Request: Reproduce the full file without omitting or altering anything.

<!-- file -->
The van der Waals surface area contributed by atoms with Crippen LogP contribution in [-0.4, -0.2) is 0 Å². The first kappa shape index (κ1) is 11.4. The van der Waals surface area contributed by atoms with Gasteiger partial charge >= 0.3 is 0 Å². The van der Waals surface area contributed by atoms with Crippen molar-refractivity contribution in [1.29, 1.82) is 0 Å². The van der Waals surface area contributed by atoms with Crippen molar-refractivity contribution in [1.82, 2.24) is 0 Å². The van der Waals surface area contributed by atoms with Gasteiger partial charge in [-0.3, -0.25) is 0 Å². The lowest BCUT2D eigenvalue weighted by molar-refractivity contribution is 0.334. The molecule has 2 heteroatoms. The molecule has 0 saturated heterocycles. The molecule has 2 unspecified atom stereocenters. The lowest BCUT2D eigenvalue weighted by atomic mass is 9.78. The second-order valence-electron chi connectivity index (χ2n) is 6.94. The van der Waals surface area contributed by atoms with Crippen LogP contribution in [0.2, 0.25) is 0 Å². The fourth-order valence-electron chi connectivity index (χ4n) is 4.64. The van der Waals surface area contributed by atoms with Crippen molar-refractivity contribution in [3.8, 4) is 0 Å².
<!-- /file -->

The van der Waals surface area contributed by atoms with Crippen LogP contribution in [-0.4, -0.2) is 0 Å². The first kappa shape index (κ1) is 11.4. The van der Waals surface area contributed by atoms with Gasteiger partial charge >= 0.3 is 0 Å². The van der Waals surface area contributed by atoms with Crippen molar-refractivity contribution in [1.29, 1.82) is 0 Å². The van der Waals surface area contributed by atoms with Crippen molar-refractivity contribution in [1.82, 2.24) is 0 Å². The van der Waals surface area contributed by atoms with Gasteiger partial charge in [-0.3, -0.25) is 0 Å². The lowest BCUT2D eigenvalue weighted by molar-refractivity contribution is 0.334. The molecule has 2 heteroatoms. The molecule has 0 saturated heterocycles. The molecule has 2 unspecified atom stereocenters. The lowest BCUT2D eigenvalue weighted by atomic mass is 9.78. The second-order valence-electron chi connectivity index (χ2n) is 6.94. The van der Waals surface area contributed by atoms with Crippen LogP contribution in [0.2, 0.25) is 0 Å². The fourth-order valence-electron chi connectivity index (χ4n) is 4.64. The van der Waals surface area contributed by atoms with Crippen molar-refractivity contribution in [3.8, 4) is 0 Å².